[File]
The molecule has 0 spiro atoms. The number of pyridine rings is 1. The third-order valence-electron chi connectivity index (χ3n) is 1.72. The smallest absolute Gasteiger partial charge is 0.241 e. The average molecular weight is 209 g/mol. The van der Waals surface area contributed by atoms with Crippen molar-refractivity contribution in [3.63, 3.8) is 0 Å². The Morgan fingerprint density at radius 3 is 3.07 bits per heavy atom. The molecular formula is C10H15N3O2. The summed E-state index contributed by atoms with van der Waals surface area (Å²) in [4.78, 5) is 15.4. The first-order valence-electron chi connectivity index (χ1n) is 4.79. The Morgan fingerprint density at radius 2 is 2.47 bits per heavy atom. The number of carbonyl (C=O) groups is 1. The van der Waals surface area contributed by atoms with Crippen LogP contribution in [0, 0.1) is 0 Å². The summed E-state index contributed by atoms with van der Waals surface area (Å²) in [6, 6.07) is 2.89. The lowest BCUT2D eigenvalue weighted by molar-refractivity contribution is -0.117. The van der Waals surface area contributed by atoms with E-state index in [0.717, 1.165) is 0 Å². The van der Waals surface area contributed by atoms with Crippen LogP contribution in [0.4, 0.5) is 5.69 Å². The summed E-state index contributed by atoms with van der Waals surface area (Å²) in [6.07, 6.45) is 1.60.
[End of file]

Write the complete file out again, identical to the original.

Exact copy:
The molecule has 0 spiro atoms. The number of pyridine rings is 1. The third-order valence-electron chi connectivity index (χ3n) is 1.72. The smallest absolute Gasteiger partial charge is 0.241 e. The average molecular weight is 209 g/mol. The van der Waals surface area contributed by atoms with Crippen molar-refractivity contribution in [3.63, 3.8) is 0 Å². The Morgan fingerprint density at radius 3 is 3.07 bits per heavy atom. The molecular formula is C10H15N3O2. The summed E-state index contributed by atoms with van der Waals surface area (Å²) in [4.78, 5) is 15.4. The first-order valence-electron chi connectivity index (χ1n) is 4.79. The Morgan fingerprint density at radius 2 is 2.47 bits per heavy atom. The number of carbonyl (C=O) groups is 1. The van der Waals surface area contributed by atoms with Crippen LogP contribution in [0, 0.1) is 0 Å². The summed E-state index contributed by atoms with van der Waals surface area (Å²) in [6, 6.07) is 2.89. The lowest BCUT2D eigenvalue weighted by molar-refractivity contribution is -0.117. The van der Waals surface area contributed by atoms with E-state index in [0.717, 1.165) is 0 Å². The van der Waals surface area contributed by atoms with Crippen LogP contribution in [0.4, 0.5) is 5.69 Å². The summed E-state index contributed by atoms with van der Waals surface area (Å²) in [6.07, 6.45) is 1.60.